Soren Fanning of Robert Morris University, "Forging a Frontier: Social Capital and Canada's Mounted Police, 1867–1914" in the December 2012 issue of American Review of Canadian Studies.
This article examines the role of the North West Mounted Police in creating communities in the Canadian Prairies during the first decades of Confederation. Despite being created as an institution of law enforcement, the Mounted Police acted more often as a social bonding agent, creating the necessary conditions and organizations required to establish permanent communities otherwise isolated from one another. As the only federal presence in the frontier, the force evolved into an autonomous institution of cultural stability, performing vital services and advocating for frontier objectives to the government in Ottawa.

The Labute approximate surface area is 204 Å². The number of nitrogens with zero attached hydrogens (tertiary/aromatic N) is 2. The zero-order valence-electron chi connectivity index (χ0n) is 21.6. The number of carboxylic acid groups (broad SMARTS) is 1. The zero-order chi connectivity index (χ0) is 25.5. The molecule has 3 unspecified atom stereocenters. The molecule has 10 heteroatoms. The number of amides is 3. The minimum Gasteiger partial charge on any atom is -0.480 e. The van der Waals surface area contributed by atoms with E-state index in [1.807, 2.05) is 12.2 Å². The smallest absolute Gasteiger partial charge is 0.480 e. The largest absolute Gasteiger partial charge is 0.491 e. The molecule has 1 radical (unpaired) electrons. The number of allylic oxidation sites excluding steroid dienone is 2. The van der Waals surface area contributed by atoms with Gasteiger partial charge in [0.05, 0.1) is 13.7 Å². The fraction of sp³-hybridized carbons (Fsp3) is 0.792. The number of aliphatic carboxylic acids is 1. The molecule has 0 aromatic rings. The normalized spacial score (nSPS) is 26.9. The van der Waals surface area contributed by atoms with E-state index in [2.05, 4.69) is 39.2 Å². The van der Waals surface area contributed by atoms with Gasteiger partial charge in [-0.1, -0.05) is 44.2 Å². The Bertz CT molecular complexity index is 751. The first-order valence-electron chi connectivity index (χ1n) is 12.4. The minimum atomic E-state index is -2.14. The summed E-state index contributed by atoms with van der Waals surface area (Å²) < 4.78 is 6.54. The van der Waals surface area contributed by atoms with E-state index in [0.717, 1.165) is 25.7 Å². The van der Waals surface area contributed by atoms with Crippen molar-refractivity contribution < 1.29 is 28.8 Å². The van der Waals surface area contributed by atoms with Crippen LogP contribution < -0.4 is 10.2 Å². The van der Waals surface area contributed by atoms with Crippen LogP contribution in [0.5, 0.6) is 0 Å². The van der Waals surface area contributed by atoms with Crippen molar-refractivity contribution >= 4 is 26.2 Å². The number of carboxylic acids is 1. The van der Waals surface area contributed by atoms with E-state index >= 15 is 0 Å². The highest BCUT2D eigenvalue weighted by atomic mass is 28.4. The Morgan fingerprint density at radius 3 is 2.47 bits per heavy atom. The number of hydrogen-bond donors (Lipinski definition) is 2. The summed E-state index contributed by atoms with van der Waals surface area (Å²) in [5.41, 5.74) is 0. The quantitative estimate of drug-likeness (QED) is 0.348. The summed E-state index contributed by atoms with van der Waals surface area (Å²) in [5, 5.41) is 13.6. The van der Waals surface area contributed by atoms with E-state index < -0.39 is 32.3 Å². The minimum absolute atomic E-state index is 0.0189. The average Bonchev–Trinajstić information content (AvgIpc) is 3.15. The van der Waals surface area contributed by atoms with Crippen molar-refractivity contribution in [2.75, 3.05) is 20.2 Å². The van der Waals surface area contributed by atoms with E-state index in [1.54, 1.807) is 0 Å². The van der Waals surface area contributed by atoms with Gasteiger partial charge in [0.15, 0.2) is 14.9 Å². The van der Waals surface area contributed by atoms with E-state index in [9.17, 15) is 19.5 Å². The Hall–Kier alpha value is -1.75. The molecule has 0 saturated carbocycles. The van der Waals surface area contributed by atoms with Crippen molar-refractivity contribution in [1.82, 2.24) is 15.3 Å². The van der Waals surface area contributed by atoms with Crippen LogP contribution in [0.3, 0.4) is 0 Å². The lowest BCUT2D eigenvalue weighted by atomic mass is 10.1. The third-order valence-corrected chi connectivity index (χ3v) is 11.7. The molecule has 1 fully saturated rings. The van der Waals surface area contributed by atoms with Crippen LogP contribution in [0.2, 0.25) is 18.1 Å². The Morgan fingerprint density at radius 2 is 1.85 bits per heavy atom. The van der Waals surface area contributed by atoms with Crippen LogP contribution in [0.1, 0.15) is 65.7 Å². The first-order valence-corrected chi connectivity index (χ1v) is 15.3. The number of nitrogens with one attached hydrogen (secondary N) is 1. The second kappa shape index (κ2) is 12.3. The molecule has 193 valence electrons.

Tuesday, November 27, 2012

Room change for launch of "Law Books in Action"

Please note a change of room for the book launch for "Law Books in Action," edited by Angela Fernandez and Markus Dubber. The launch, originally to be held in the Rowell Room, Flavelle House, U of T Faculty of Law, will now be held in the Faculty Common Room, same building. The time and date remain the same: Thursday, November 29, 2012, 7 pm.

Friday, November 23, 2012

Two legal history articles in December, 2012 issue of CHR

The table of contents for the upcoming issue of the Canadian Historical Review shows two articles with a legal history slant.

Dan Malleck of Brock University writes on "The Same as a Private Home? Social Clubs, Public Drinking, and Liquor Control in Ontario, 1934–1944" :